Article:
The Aridola tale is not complete without at least mentioning their seaborne counterparts, the Detidola. While little is known about the Aridola past, far less is even suggested about the Detidola, aside from how they exist today. Dwelling in water-bound equivalents to woda, the Detidola spend their entire life on the sea in communities of rafts, ships, and even floating chunks of land. Aridola and Detidola use a term similar to “cousin” to describe each other, but aside from a mutual warm and hospitable nature they have little in common. While Aridola may move from one woda to the next, a transition from Aridola to Detidola is far more difficult. Life on the open sea seems best endured if begun in childhood, while few Detidola can tolerate life on land. (This is due to the months or even years of “landsickness”, where the relative stability of land works against Detidola seaborne equilibrium.) The Detidola no doubt have their own tales of the sea, but carry little of the storytelling fervor of their land-based brethren.

Perhaps it is fitting to close with a tale that is sung around all Aridola fires, that of ‘The Carpenter and the Queen’. As it goes there was once a beautiful island queen. (Of course, she was beautiful, for as the Aridola say, “the most handsome king is a king you cannot see.”) This queen was beautiful, yes, but also quite ruthless, conquering each of her rival nations while still young in her rule. Finished with conquest, her throne was carved into the highest cliff on the tallest mountain on the island, from which she surveyed her empire and the seas beyond, believing she had conquered the world. (According to the song, these people believed there was only their island and the sea in all of existence. None had ever ventured beyond the shore). Yet one night the queen awoke from a terrible dream and before the sun had risen, she summoned her most skilled rulers to lend their wisdom. As the flames of her throne room whipped in the wind atop the cliffs, the queen exclaimed she had witnessed a new world in her dream, a land beyond the sea that she must conquer. She demanded that that they find a way to reach that land, under pain of death.

First, the queen’s most powerful mage declared he would push the waters away, until the her armies could walk on dry land to that new world. Yet after several boisterous attempts he generated only a few waves. Impatient, the queen ordered him thrown off the cliff, his body finally making good on a promise to part the waves.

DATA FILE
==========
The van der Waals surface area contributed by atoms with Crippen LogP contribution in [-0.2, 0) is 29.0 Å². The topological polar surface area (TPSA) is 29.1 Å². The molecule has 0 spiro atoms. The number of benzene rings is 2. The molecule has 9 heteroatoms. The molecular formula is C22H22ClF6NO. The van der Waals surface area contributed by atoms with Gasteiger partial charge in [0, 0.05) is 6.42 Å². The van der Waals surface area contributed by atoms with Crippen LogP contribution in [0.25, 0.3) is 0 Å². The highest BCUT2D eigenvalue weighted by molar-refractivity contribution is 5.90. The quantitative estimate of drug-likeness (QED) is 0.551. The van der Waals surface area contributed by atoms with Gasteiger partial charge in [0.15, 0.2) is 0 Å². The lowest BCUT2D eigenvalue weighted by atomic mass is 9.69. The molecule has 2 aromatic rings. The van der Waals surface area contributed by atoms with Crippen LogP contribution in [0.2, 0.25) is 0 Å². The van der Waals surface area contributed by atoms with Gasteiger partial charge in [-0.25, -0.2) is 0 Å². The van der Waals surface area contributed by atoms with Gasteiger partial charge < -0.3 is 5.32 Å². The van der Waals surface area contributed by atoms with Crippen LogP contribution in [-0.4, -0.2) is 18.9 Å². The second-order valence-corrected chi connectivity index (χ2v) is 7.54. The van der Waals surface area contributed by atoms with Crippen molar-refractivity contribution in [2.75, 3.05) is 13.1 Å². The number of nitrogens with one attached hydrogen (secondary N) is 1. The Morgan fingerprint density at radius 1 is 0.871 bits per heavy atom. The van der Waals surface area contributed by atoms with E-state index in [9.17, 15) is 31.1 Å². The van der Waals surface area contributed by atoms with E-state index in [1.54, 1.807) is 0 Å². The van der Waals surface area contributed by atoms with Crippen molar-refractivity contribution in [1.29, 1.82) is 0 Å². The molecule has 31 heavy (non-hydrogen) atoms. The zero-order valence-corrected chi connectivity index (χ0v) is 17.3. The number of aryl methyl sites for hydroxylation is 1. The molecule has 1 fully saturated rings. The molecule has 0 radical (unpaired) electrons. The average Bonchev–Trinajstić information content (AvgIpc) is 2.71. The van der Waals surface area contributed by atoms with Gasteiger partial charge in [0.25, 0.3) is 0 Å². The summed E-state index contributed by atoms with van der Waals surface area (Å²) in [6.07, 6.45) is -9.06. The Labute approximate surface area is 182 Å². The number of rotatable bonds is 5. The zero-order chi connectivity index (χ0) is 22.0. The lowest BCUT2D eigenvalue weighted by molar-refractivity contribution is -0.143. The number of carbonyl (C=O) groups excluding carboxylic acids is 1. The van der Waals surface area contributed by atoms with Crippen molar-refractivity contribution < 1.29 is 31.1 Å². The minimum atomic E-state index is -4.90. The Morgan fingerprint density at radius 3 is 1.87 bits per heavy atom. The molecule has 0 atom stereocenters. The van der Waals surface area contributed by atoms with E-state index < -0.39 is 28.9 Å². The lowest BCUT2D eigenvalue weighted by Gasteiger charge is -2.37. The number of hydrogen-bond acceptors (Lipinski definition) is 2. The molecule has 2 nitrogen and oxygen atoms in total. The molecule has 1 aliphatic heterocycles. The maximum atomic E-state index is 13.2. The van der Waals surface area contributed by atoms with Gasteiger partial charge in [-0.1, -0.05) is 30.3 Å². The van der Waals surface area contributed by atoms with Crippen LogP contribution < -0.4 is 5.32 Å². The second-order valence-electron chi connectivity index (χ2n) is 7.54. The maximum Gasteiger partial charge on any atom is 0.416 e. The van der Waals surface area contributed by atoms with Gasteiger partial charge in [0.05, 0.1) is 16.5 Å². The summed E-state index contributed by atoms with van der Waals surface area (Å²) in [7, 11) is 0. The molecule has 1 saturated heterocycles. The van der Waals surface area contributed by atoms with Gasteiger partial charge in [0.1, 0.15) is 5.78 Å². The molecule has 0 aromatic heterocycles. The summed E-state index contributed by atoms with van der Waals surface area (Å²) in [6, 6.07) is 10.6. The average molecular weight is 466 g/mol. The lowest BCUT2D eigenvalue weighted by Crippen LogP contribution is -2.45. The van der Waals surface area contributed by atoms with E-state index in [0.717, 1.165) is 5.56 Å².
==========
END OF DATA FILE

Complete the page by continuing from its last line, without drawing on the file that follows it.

A wizened sage next claimed she could pull the new land to their island, an idea the queen seemed to love. But this boast fared as well as her counterparts, thus her body was next cast off the cliff and into the sea. The queen’s oldest summoner claimed he would simply make the new lands appear before, which he did. Yet after many tries, he managed only a small mound of earth, thus he became a small mound flesh on the rocks below. One after another, the mightiest minds of the empire failed to satisfy the queen’s demand, until at last there came a carpenter up her steps. Quiet and poor, he had nothing but a few tools and a family to his name. Amused, the queen laughed and asked the weary carpenter how he would possibly bring his queen to this new world.

“I would build you a boat,” he said. “Indeed, I already have. It is a ship great enough to hold you and your army, and it is waiting on the shore. It is my life’s work, I had one day hoped to use it myself, but I offer it to you, my queen.” Falling silent, the queen demanded to be carried down to the shore to see the vessel. Her skepticism melted away under the promise that this craft was indeed the key to fulfilling her dream. Within days she and her army boarded the ship and cast off, leaving the island behind. The carpenter watched from the shore with his family, the ship speeding off, with a magnificent smile widening across his face. His wife observed this and asked why he smiled so large, when his greatest creation was being taken away.

“What has been made once may be made once more,” he replied as the queen and her armies sailed toward the horizon, never to be seen again. “But what is lost may never again be found.”

Much like the Aridola, the islanders soon traveled the world, but never again served a queen or king.